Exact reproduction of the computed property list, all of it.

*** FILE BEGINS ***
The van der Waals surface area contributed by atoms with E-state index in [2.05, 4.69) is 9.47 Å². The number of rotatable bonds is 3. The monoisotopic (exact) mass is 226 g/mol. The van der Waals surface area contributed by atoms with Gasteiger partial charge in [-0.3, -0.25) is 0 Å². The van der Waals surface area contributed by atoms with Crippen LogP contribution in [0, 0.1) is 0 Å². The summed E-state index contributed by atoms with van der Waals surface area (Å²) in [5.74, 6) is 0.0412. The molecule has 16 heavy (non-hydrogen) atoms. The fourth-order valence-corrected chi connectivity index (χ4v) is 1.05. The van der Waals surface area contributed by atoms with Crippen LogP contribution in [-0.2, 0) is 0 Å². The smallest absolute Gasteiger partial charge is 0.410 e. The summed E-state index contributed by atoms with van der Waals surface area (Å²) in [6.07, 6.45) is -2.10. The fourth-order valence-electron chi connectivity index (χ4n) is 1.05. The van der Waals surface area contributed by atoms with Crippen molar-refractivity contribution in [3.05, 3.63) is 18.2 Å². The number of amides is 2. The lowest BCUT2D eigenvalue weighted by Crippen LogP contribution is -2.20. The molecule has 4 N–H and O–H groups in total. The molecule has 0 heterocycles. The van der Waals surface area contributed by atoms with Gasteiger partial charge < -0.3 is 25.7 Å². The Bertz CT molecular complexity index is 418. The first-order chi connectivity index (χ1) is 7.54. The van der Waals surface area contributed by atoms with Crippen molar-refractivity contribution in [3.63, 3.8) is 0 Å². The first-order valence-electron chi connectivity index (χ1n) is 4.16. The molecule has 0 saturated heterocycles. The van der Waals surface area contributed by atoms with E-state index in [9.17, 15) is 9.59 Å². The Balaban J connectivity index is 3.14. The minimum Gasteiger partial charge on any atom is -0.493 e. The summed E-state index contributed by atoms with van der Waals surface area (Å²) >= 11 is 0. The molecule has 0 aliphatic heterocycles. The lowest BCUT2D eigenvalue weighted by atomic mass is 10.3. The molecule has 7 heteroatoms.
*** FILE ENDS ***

The van der Waals surface area contributed by atoms with E-state index in [2.05, 4.69) is 9.47 Å². The number of rotatable bonds is 3. The monoisotopic (exact) mass is 226 g/mol. The van der Waals surface area contributed by atoms with Gasteiger partial charge in [-0.3, -0.25) is 0 Å². The van der Waals surface area contributed by atoms with Crippen LogP contribution in [0, 0.1) is 0 Å². The summed E-state index contributed by atoms with van der Waals surface area (Å²) in [5.74, 6) is 0.0412. The molecule has 16 heavy (non-hydrogen) atoms. The fourth-order valence-corrected chi connectivity index (χ4v) is 1.05. The van der Waals surface area contributed by atoms with Crippen LogP contribution in [-0.2, 0) is 0 Å². The smallest absolute Gasteiger partial charge is 0.410 e. The summed E-state index contributed by atoms with van der Waals surface area (Å²) in [6.07, 6.45) is -2.10. The fourth-order valence-electron chi connectivity index (χ4n) is 1.05. The van der Waals surface area contributed by atoms with Crippen molar-refractivity contribution in [3.05, 3.63) is 18.2 Å². The number of amides is 2. The lowest BCUT2D eigenvalue weighted by Crippen LogP contribution is -2.20. The molecule has 4 N–H and O–H groups in total. The molecule has 0 heterocycles. The van der Waals surface area contributed by atoms with Gasteiger partial charge < -0.3 is 25.7 Å². The Bertz CT molecular complexity index is 418. The first-order chi connectivity index (χ1) is 7.54. The van der Waals surface area contributed by atoms with Crippen molar-refractivity contribution in [3.63, 3.8) is 0 Å². The first-order valence-electron chi connectivity index (χ1n) is 4.16. The molecule has 0 saturated heterocycles. The van der Waals surface area contributed by atoms with E-state index in [9.17, 15) is 9.59 Å². The Balaban J connectivity index is 3.14. The minimum Gasteiger partial charge on any atom is -0.493 e. The summed E-state index contributed by atoms with van der Waals surface area (Å²) >= 11 is 0. The molecule has 0 aliphatic heterocycles. The lowest BCUT2D eigenvalue weighted by atomic mass is 10.3. The molecule has 7 heteroatoms.